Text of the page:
Even so, for Uku, the sensation of growing strong, whole and healthy was accompanied by her scars growing fainter, even the ones on her soul. Father Garaaf was the opposite. He wore his scars fiercely, spoke with a permanent damaged rasp in his voice from breathing caustic fumes that he could apparently have had repaired…and had chosen not to.
Uku rather liked him. He didn’t pretend the past hadn’t happened, like some of the saved people tried to. And he was remarkably soft, under that bristly exterior.
Not today, though. Today, they were going over drawings and maps rescued from the archives on the Punished World, with one brutal focus: the pursuit of knowledge that would help the Gao and the Humans slaughter the Hunters as efficiently as possible.
“You see? It’s the same basic design no matter what they are processing. Their machines build it, and then they bring in slaves from another facility who already know how to do the work.”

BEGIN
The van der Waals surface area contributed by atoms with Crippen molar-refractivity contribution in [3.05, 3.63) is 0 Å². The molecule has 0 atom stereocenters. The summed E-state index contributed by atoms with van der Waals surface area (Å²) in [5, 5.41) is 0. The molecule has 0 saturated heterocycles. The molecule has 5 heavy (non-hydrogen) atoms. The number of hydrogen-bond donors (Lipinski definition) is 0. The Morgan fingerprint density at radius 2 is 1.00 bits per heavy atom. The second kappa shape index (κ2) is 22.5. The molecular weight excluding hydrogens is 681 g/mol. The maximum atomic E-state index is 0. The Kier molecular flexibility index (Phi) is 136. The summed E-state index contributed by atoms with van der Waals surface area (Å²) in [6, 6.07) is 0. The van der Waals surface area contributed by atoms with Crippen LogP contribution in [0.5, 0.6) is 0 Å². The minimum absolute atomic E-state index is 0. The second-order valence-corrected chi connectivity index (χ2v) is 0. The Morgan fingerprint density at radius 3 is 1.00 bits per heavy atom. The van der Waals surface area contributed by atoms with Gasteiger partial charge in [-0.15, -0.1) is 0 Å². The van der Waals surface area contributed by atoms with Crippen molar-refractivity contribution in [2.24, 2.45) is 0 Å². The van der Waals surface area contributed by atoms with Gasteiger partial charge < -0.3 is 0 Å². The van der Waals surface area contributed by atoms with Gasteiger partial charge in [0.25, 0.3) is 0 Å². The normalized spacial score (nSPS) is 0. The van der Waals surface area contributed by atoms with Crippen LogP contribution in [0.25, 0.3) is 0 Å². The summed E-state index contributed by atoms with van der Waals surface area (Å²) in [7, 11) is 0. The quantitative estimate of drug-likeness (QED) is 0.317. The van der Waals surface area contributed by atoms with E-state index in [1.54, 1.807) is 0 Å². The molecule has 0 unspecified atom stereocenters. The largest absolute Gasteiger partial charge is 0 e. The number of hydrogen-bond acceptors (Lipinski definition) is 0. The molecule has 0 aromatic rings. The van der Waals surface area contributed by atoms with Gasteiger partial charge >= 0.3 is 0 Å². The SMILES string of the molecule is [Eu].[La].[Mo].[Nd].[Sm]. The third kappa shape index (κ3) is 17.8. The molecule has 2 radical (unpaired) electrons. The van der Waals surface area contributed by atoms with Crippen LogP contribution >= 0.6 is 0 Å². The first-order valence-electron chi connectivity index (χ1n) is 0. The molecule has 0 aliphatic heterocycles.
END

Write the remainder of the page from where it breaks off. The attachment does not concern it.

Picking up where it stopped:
Garaaf duck-nodded seriously as he pored over the schematics. “And they use this for more…arcane processes too? Power to shield emitters and other equipment?”
“Many times, yes. They design their technologies around this same facility layout except for the biggest things. This basic map would serve you well in, oh, nine out of every ten cases or more.”
“Yes…” Garaaf traced a claw along one corridor, swivelling an ear. “…I think they used it in their megastructure, too.”
“Why change it if it works?” Uku rolled up the diagram and handed it to him. “I hope it will be useful. If we could have a copy back for the archives once you’re finished with it, that would be appreciated…”